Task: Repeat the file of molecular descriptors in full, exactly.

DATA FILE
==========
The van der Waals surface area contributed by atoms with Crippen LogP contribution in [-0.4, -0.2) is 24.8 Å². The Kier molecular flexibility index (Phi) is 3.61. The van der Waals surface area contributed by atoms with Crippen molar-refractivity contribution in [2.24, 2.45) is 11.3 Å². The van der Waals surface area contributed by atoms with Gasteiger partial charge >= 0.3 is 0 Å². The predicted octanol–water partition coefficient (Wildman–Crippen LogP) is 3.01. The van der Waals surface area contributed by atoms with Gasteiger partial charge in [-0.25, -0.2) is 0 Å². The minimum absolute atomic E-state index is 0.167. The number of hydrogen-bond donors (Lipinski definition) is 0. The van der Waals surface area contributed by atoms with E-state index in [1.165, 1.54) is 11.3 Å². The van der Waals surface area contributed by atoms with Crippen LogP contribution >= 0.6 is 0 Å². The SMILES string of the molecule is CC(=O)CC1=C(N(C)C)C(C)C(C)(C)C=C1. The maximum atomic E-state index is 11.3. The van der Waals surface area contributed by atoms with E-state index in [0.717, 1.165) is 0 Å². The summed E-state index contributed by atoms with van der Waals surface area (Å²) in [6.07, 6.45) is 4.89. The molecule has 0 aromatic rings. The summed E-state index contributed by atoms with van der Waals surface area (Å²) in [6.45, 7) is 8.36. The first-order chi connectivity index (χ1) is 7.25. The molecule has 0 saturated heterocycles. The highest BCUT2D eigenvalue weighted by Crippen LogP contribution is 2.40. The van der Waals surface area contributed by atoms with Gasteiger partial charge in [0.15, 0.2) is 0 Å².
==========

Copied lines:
The van der Waals surface area contributed by atoms with Crippen LogP contribution in [-0.4, -0.2) is 24.8 Å². The Kier molecular flexibility index (Phi) is 3.61. The van der Waals surface area contributed by atoms with Crippen molar-refractivity contribution in [2.24, 2.45) is 11.3 Å². The van der Waals surface area contributed by atoms with Gasteiger partial charge >= 0.3 is 0 Å². The predicted octanol–water partition coefficient (Wildman–Crippen LogP) is 3.01. The van der Waals surface area contributed by atoms with Gasteiger partial charge in [-0.25, -0.2) is 0 Å². The minimum absolute atomic E-state index is 0.167. The number of hydrogen-bond donors (Lipinski definition) is 0. The van der Waals surface area contributed by atoms with E-state index in [1.165, 1.54) is 11.3 Å². The van der Waals surface area contributed by atoms with Crippen LogP contribution >= 0.6 is 0 Å². The SMILES string of the molecule is CC(=O)CC1=C(N(C)C)C(C)C(C)(C)C=C1. The maximum atomic E-state index is 11.3. The van der Waals surface area contributed by atoms with E-state index in [0.717, 1.165) is 0 Å². The summed E-state index contributed by atoms with van der Waals surface area (Å²) in [6.07, 6.45) is 4.89. The molecule has 0 aromatic rings. The summed E-state index contributed by atoms with van der Waals surface area (Å²) in [6.45, 7) is 8.36. The first-order chi connectivity index (χ1) is 7.25. The molecule has 0 saturated heterocycles. The highest BCUT2D eigenvalue weighted by Crippen LogP contribution is 2.40. The van der Waals surface area contributed by atoms with Gasteiger partial charge in [0.15, 0.2) is 0 Å².